We often assume that productivity means getting more things done each day. Wrong. Productivity is getting important things done consistently. And no matter what you are working on, there are only a few things that are truly important.

This is a crucial distinction. Every day, there are only a few crucial things you need to get done. Prioritizing these tasks allows you to laser focus on accomplishing what matters, rather than letting your attention be hijacked by ten thousand unimportant things.

BONUS:  Prioritize your energy!  Schedule those priority tasks at times when you have the most energy.  For most, the morning works best.  No sense in trying to focus on complex strategy when your brain is exhausted from fighting distractions all day.

STRATEGY #3 - Create The Right Environment

Resisting distraction requires your limited energy.  Better to structure your world for focus.  There are numerous actions you can take to optimize your environment for maximum focus:

  • Close all unnecessary applications, such as email and chat
  • Silence your phone
  • Use an internet blocking software to block access to distracting websites like Facebook
  • Use ambient background noise to drown out distracting sounds
  • Set the temperature just cool enough so that you’re comfortable

I used to worry about being "unavailable" during periods of focus.  Nonsense unless you're a fireman or something.  Just schedule a reasonable check-in period when you'll check your phone for "emergencies" or authorize only 1 person to interrupt you if absolutely necessary.  Remember, your goal is to create an environment with minimal distractions to maintain intense focus.

STRATEGY #4 - Take Breaks To Recharge

Studies have consistently shown that willpower functions like a muscle. Consistent and lengthy use depletes the strength of your willpower. Just like your arms get worn down by curls at the gym, your willpower and focus decrease the more you use it.

This means that in order to sustain focus for extended periods of time, you need to take recharge breaks.  Breaks can be as short as 5 minutes, but I recommend 10-30 minutes, moving your body and getting some fresh air if possible.

University of Illinois psychology professor Alejandro Lleras explains:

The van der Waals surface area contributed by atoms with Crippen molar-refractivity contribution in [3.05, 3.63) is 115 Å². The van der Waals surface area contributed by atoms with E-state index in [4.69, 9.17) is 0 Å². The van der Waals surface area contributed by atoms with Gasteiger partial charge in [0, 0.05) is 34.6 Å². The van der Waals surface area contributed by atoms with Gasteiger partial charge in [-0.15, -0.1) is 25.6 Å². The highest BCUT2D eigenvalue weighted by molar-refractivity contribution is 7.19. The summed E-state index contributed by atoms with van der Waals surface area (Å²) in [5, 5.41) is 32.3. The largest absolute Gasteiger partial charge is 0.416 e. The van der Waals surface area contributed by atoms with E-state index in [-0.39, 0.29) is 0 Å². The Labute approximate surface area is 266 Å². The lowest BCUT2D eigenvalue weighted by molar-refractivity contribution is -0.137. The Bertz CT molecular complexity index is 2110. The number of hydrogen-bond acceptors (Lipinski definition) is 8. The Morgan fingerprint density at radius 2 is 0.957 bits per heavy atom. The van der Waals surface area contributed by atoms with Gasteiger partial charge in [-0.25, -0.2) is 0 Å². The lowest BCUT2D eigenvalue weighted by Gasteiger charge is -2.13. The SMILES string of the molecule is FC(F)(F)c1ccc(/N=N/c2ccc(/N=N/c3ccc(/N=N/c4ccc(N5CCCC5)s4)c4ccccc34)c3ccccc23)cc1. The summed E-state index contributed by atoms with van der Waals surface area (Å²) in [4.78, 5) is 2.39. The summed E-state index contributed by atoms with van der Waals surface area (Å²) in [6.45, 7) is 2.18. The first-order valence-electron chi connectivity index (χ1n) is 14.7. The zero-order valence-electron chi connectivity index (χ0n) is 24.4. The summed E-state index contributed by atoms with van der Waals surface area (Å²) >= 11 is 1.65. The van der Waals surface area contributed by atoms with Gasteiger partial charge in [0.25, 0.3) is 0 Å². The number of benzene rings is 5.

…Deactivating and reactivating your goals allows you to stay focused. From a practical standpoint, our research suggests that, when faced with long tasks (such as studying before a final exam or doing your taxes), it is best to impose brief breaks on yourself. Brief mental breaks will actually help you stay focused on your task!

STRATEGY #5 - Stay Fueled

The American Psychological Association suggests that low glucose in the brain can cause waning focus.

The brain is a high-energy organ, powered by a steady supply of glucose (blood sugar). Some researchers have proposed that brain cells working hard to maintain self-control consume glucose faster than it can be replenished. In a study lending support to this idea, obedient dogs made to resist temptation had lower blood-glucose levels than dogs who did not exert self-control.

In order to maintain consistent focus, you need to properly fuel your body. Consistently eating small amounts through the day allow your brain to have the necessary fuel to power through challenging tasks. Think of your brain like an engine, constantly requiring input in order to generate energy.  However, eat a big meal and your body will be too pre-occupied with digestion to give your brain what it needs to focus.  Remember the after-lunch coma.

Coffee and energy drinks can give you a short-term focus boost, but as soon as your body processes the caffeine you’ll find yourself crashing. Some more natural alternatives are:

  • Avocado
  • Salmon
  • Leafy greens
  • Water
  • Mackerel
  • Peanuts
  • Blueberries
  • Granola
  • Popcorn with coconut oil

STRATEGY #6 - Completely Unplug For A Short Time

In our hyper-connected world, some people find this suggestion unreasonable, but you can achieve a miraculous amount when you completely unplug from all communication for a short time. This means shutting down email, completely turning off your phone, and closing out all unnecessary applications and windows on your computer. If you have an office, close your door and ask for no interruptions.

After a brief moment of panic, I enjoy the peaceful bliss of turning my phone all the way off!  This doesn’t need to be a long period - no more than an hour. However, you’ll be amazed at the quantity and quality of work you can achieve when you’re not receiving incessant notifications.